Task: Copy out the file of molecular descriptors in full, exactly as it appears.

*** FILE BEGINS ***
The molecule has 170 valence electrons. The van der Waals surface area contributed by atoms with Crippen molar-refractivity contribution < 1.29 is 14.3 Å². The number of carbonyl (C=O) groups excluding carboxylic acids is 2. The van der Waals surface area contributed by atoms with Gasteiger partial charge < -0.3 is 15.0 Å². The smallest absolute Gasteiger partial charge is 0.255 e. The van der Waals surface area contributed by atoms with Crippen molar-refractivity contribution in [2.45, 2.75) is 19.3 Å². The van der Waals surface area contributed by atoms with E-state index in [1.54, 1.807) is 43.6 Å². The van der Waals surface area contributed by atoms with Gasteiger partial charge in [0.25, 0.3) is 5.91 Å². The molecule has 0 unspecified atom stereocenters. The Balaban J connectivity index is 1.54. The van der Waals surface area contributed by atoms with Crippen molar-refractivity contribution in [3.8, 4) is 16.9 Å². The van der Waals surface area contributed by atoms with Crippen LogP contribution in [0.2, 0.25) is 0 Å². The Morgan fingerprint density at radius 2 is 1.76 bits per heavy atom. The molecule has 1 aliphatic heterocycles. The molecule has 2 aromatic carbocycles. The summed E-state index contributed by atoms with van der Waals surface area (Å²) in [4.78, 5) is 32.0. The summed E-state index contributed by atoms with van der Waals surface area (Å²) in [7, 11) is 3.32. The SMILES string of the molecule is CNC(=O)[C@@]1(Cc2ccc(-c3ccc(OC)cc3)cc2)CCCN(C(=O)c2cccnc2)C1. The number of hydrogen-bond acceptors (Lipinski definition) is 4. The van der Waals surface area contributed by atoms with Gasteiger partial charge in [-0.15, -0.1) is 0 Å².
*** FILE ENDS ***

The molecule has 170 valence electrons. The van der Waals surface area contributed by atoms with Crippen molar-refractivity contribution < 1.29 is 14.3 Å². The number of carbonyl (C=O) groups excluding carboxylic acids is 2. The van der Waals surface area contributed by atoms with Gasteiger partial charge < -0.3 is 15.0 Å². The smallest absolute Gasteiger partial charge is 0.255 e. The van der Waals surface area contributed by atoms with Crippen molar-refractivity contribution in [2.45, 2.75) is 19.3 Å². The van der Waals surface area contributed by atoms with E-state index in [1.54, 1.807) is 43.6 Å². The van der Waals surface area contributed by atoms with Gasteiger partial charge in [0.25, 0.3) is 5.91 Å². The molecule has 0 unspecified atom stereocenters. The Balaban J connectivity index is 1.54. The van der Waals surface area contributed by atoms with Crippen molar-refractivity contribution in [3.8, 4) is 16.9 Å². The van der Waals surface area contributed by atoms with Crippen LogP contribution in [0.2, 0.25) is 0 Å². The Morgan fingerprint density at radius 2 is 1.76 bits per heavy atom. The molecule has 1 aliphatic heterocycles. The molecule has 2 aromatic carbocycles. The summed E-state index contributed by atoms with van der Waals surface area (Å²) in [4.78, 5) is 32.0. The summed E-state index contributed by atoms with van der Waals surface area (Å²) in [7, 11) is 3.32. The SMILES string of the molecule is CNC(=O)[C@@]1(Cc2ccc(-c3ccc(OC)cc3)cc2)CCCN(C(=O)c2cccnc2)C1. The number of hydrogen-bond acceptors (Lipinski definition) is 4. The van der Waals surface area contributed by atoms with Gasteiger partial charge in [-0.15, -0.1) is 0 Å².